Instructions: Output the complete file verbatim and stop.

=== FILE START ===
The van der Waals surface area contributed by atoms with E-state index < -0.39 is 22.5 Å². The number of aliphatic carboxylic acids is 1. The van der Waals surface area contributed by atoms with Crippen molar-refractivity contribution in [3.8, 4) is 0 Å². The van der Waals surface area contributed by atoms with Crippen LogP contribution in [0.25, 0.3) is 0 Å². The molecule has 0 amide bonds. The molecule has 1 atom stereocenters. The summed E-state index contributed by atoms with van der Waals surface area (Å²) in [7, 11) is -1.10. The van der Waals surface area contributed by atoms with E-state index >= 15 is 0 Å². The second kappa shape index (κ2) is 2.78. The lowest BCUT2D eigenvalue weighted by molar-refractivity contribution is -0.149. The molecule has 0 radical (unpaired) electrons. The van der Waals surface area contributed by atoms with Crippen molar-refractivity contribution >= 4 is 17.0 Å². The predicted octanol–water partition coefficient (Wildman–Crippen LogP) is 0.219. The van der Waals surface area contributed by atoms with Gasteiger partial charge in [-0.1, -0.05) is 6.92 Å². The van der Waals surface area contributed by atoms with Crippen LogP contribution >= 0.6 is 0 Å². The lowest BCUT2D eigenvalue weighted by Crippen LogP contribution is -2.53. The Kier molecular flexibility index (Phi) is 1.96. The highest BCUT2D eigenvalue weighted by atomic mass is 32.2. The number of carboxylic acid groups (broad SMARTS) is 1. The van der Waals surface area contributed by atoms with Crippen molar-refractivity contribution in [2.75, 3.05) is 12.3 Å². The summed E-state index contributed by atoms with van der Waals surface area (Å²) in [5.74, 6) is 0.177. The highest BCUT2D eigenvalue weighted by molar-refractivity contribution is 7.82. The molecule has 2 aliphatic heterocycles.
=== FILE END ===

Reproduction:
The van der Waals surface area contributed by atoms with E-state index < -0.39 is 22.5 Å². The number of aliphatic carboxylic acids is 1. The van der Waals surface area contributed by atoms with Crippen molar-refractivity contribution in [3.8, 4) is 0 Å². The van der Waals surface area contributed by atoms with Crippen LogP contribution in [0.25, 0.3) is 0 Å². The molecule has 0 amide bonds. The molecule has 1 atom stereocenters. The summed E-state index contributed by atoms with van der Waals surface area (Å²) in [7, 11) is -1.10. The van der Waals surface area contributed by atoms with E-state index >= 15 is 0 Å². The second kappa shape index (κ2) is 2.78. The lowest BCUT2D eigenvalue weighted by molar-refractivity contribution is -0.149. The molecule has 0 radical (unpaired) electrons. The van der Waals surface area contributed by atoms with Crippen molar-refractivity contribution >= 4 is 17.0 Å². The predicted octanol–water partition coefficient (Wildman–Crippen LogP) is 0.219. The van der Waals surface area contributed by atoms with Gasteiger partial charge in [-0.1, -0.05) is 6.92 Å². The van der Waals surface area contributed by atoms with Crippen LogP contribution >= 0.6 is 0 Å². The lowest BCUT2D eigenvalue weighted by Crippen LogP contribution is -2.53. The Kier molecular flexibility index (Phi) is 1.96. The highest BCUT2D eigenvalue weighted by atomic mass is 32.2. The number of carboxylic acid groups (broad SMARTS) is 1. The van der Waals surface area contributed by atoms with Crippen molar-refractivity contribution in [2.75, 3.05) is 12.3 Å². The summed E-state index contributed by atoms with van der Waals surface area (Å²) in [5.74, 6) is 0.177. The highest BCUT2D eigenvalue weighted by molar-refractivity contribution is 7.82. The molecule has 2 aliphatic heterocycles.